All Mahayana Buddhists begin a practice by engendering
Bodhicitta, a term that means enlightened, or awakened mind;
that is, the Enlightening Attitude. This means that they call to
mind the circumstances of all beings without exception. This is not necessarily the same as
feeling loving-kindness or compassion for everyone. "Love" (Pali:
metta) means to wish others to be happy; "Compassion" means
wishing others not to suffer.
Bokar Rinpoche, in Chenrezig: Lord of Love used an
"Bodhicitta is the electricity of spiritual practice. If it is cut,
works anymore. On the other hand, with bodhicitta, the phases of creation and
completion of deities become a true path to awakening; meditation on emptiness
becomes a path to awakening; and concentrating on the subtle winds and
channels becomes a path to awakening. Animated [by] bodhicitta, all
ordinary activity, all works in the world become a path to awakening."
Karma Khenchen Rinpoche on the Spirit of Enlightenment:
"Bodhicitta is the ground for the cultivation of good karma, the fertilizer
by which the Dharma is nourished, and the seed which will ultimately lead to
enlightenment ... ."
"The Bodhicitta aspiration that is shepherd-like
. . . and indeed admirable and
romantic. But let us not forget the other two types: that which is oarsman-like
(bringing everyone along to arrive at Enlightenment simultaneously) and that
which is king-like (leading). It is not necessary for everyone to
be a shepherd -- we do what is practical and suitable for one's propensity and
A contributor to the Kagyu email list, BB, wrote:
"According to many teachers, one of the pre-requisites for practicing
Vajrayana -- the so-called swift path -- is to want to attain Enlightenment
quickly and badly enough so that one can then help others. [An overly
generous approach such as] "Me last" can become a problem if one
does not get far advanced enough with siddhis, wisdom, or other skillful means,
to be able to benefit others. We need always to remember that one
of the Six Paramitas (Perfections or Virtues) is Exertion /Diligence.
Some might point to Bodhisattvas such as Arya Avalokitesvara as
examples of "always be the last in line." That might not
be all that appropriate, however: Avalokitesvara made His way quickly -- He
was Enlightened aeons ago -- to Buddhahood and then willingly fell back to the
Tenth Bhumi so that He could stay around as long as necessary to bring all
others to Buddhahood. He is at a stage when He has all the power to help
others and, if He wanted, He could get into Buddhahood with the snap of
fingers. That is hardly the same as those of us who are not even on the Bhumis,
with no siddhi [special ability] or realization and lifetimes away from
Enlightenment, saying, "I want to stay behind."
Dedicating our merits to all sentient beings is, by the way, not exactly an
act of trying to be benefited last. The dedication is soundly based on
Emptiness (no self who has gained the merits, nor merits to be gained, nor
others to receive the dedication) and it is in and of itself a way to gain
infinitely more merits. It is important to be clear on both the Emptiness and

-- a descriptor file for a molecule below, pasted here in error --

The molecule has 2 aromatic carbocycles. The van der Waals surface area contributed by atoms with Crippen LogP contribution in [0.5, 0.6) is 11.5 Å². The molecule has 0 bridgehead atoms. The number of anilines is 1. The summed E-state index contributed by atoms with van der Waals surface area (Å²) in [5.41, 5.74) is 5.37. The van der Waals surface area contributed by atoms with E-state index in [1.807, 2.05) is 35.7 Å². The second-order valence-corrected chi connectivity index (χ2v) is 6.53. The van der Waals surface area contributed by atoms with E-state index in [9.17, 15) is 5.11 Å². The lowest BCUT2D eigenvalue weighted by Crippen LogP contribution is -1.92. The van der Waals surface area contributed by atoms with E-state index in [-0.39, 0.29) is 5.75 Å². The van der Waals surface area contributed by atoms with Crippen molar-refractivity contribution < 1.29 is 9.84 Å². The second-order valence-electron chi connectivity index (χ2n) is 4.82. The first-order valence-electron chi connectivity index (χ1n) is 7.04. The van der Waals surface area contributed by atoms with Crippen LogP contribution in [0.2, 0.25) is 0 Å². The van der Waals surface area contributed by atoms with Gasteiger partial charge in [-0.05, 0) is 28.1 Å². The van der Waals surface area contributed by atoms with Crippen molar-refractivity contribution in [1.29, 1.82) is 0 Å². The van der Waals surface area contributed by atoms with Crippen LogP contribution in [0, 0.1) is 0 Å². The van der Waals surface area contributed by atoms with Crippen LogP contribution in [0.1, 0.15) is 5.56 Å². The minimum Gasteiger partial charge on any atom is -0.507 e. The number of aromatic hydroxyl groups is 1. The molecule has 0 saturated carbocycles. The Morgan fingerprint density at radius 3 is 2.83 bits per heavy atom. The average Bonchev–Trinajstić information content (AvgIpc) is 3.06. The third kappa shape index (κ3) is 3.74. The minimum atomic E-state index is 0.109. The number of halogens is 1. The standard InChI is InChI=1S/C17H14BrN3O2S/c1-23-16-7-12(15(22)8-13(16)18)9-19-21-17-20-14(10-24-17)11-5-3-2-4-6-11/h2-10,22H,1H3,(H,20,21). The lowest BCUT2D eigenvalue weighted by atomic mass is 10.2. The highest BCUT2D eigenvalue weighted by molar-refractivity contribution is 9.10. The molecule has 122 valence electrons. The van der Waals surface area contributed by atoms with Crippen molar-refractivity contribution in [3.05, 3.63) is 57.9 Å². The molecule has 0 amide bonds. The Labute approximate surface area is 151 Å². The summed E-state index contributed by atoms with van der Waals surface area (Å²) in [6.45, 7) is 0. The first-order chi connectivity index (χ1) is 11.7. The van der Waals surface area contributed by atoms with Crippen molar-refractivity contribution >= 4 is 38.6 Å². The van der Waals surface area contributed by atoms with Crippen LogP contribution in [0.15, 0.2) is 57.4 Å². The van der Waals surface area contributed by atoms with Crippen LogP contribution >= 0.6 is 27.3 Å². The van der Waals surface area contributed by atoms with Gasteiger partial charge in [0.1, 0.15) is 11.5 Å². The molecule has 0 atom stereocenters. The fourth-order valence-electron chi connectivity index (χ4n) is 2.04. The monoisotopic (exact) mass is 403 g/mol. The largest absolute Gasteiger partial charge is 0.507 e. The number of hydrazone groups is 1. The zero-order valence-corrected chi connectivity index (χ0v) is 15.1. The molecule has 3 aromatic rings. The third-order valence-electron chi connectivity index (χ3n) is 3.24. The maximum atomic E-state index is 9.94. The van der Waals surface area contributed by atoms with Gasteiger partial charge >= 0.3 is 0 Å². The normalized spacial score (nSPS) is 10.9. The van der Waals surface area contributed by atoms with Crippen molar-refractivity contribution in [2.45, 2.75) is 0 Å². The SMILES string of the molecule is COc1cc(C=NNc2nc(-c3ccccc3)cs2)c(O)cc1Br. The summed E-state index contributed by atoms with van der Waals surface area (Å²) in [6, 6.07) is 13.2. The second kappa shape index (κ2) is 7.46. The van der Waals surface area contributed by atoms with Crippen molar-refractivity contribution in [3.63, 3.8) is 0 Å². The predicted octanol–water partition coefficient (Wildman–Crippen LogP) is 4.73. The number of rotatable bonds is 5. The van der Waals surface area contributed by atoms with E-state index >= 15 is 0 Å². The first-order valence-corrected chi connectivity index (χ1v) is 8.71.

Merit / Compassion aspects of the act for it to be more than a mere
lip-service or another opportunity for the ego to work out (i.e., "Wow, I
am good and heroic. Look -- I place others before myself!").
In Chasing Buddha, Ven.
Robina Courtin was shown in one scene marching down the street at a quick
pace, with her voice-over saying something like, "When we talk about
patience (another one of the Six Paramitas), we really are talking about
long-term patience and perseverance. But right here and now, we must get
things done!" It's a rather wonderful movie.
See, the road to Enlightenment is about the "Middle Way" and
being flexible. Sometimes you want to be, and even have to be, first; other
times, you want to let others be first. By removing the biases of one's ego,
and appreciating properly the emptiness of others, then one can make decisions
such as "to be first or to be last" perfectly - - THAT's Buddhahood."
~ BB Kagyu
HH the Dalai Lama, Imagine All the People:
"Altruism has two aspects. Loving others does not mean that we should
forget ourselves. When I say we should be compassionate, this does not mean
helping others at the expense of ourselves. Not at all. Sometimes I say
the buddhas and bodhisattvas are the most selfish of all. Why?
Because by cultivating altruism they they achieve ultimate happiness. We,
in our selfishness, are very foolish and narrow minded. All we do is create more
suffering for ourselves. The selfishness of the buddhas and bodhisattvas is
functional and efficient. It allows them to achieve not only awakening, but also
the capacity to help others. That is really worthwhile. For me, this proves that
to create maximum happiness for oneself, one needs to develop compassion. This
is Buddhist logic. If compassion induced misery, then it would be questionable.
Why practice something that brings us more trouble? Just imagine if we all lived
with no compassion, thinking only of ourselves. We would suffer greatly. The
more you think of others, the happier you are. Altruism is intelligent
When we realize that our own happiness is tied in with the happiness of all
beings, then we have taken the step from the Hinayana -- the narrow or personal
view -- to the Mahayana or larger view. At that stage in development,
Buddhists take the Bodhisattva Vow -- to put off individual nirvana until all
beings can share in it. That vow is considered to have 46
engendering: To engender
means not only to give rise to, but also to make productive.
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